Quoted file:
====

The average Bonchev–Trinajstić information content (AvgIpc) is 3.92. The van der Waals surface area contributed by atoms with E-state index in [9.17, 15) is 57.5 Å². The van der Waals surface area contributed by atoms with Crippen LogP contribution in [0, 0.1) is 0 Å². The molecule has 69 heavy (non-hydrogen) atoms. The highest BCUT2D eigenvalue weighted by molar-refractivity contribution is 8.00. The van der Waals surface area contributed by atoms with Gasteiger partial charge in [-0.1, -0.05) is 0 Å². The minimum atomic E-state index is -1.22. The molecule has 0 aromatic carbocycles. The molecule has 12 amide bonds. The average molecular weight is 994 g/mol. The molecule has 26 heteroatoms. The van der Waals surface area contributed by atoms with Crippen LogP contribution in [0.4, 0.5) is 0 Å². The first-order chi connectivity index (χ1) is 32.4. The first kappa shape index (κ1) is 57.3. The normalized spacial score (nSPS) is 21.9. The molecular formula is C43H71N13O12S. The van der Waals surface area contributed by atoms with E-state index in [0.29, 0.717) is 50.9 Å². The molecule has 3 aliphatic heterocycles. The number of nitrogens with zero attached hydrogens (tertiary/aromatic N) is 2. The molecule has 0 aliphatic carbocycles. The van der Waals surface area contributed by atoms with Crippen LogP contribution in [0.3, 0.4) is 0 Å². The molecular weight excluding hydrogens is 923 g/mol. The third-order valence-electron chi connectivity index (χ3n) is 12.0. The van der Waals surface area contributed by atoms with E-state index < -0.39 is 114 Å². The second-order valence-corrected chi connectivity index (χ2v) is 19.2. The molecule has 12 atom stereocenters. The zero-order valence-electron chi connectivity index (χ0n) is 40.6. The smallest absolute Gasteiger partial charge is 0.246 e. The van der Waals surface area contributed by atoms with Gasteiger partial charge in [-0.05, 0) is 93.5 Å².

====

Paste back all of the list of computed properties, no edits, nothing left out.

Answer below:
The average Bonchev–Trinajstić information content (AvgIpc) is 3.92. The van der Waals surface area contributed by atoms with E-state index in [9.17, 15) is 57.5 Å². The van der Waals surface area contributed by atoms with Crippen LogP contribution in [0, 0.1) is 0 Å². The molecule has 69 heavy (non-hydrogen) atoms. The highest BCUT2D eigenvalue weighted by molar-refractivity contribution is 8.00. The van der Waals surface area contributed by atoms with Gasteiger partial charge in [-0.1, -0.05) is 0 Å². The minimum atomic E-state index is -1.22. The molecule has 0 aromatic carbocycles. The molecule has 12 amide bonds. The average molecular weight is 994 g/mol. The molecule has 26 heteroatoms. The van der Waals surface area contributed by atoms with Crippen LogP contribution in [0.4, 0.5) is 0 Å². The first-order chi connectivity index (χ1) is 32.4. The first kappa shape index (κ1) is 57.3. The normalized spacial score (nSPS) is 21.9. The molecular formula is C43H71N13O12S. The van der Waals surface area contributed by atoms with E-state index in [0.29, 0.717) is 50.9 Å². The molecule has 3 aliphatic heterocycles. The number of nitrogens with zero attached hydrogens (tertiary/aromatic N) is 2. The molecule has 0 aliphatic carbocycles. The van der Waals surface area contributed by atoms with Crippen LogP contribution in [0.3, 0.4) is 0 Å². The molecular weight excluding hydrogens is 923 g/mol. The third-order valence-electron chi connectivity index (χ3n) is 12.0. The van der Waals surface area contributed by atoms with E-state index < -0.39 is 114 Å². The second-order valence-corrected chi connectivity index (χ2v) is 19.2. The molecule has 12 atom stereocenters. The zero-order valence-electron chi connectivity index (χ0n) is 40.6. The smallest absolute Gasteiger partial charge is 0.246 e. The van der Waals surface area contributed by atoms with Gasteiger partial charge in [-0.05, 0) is 93.5 Å².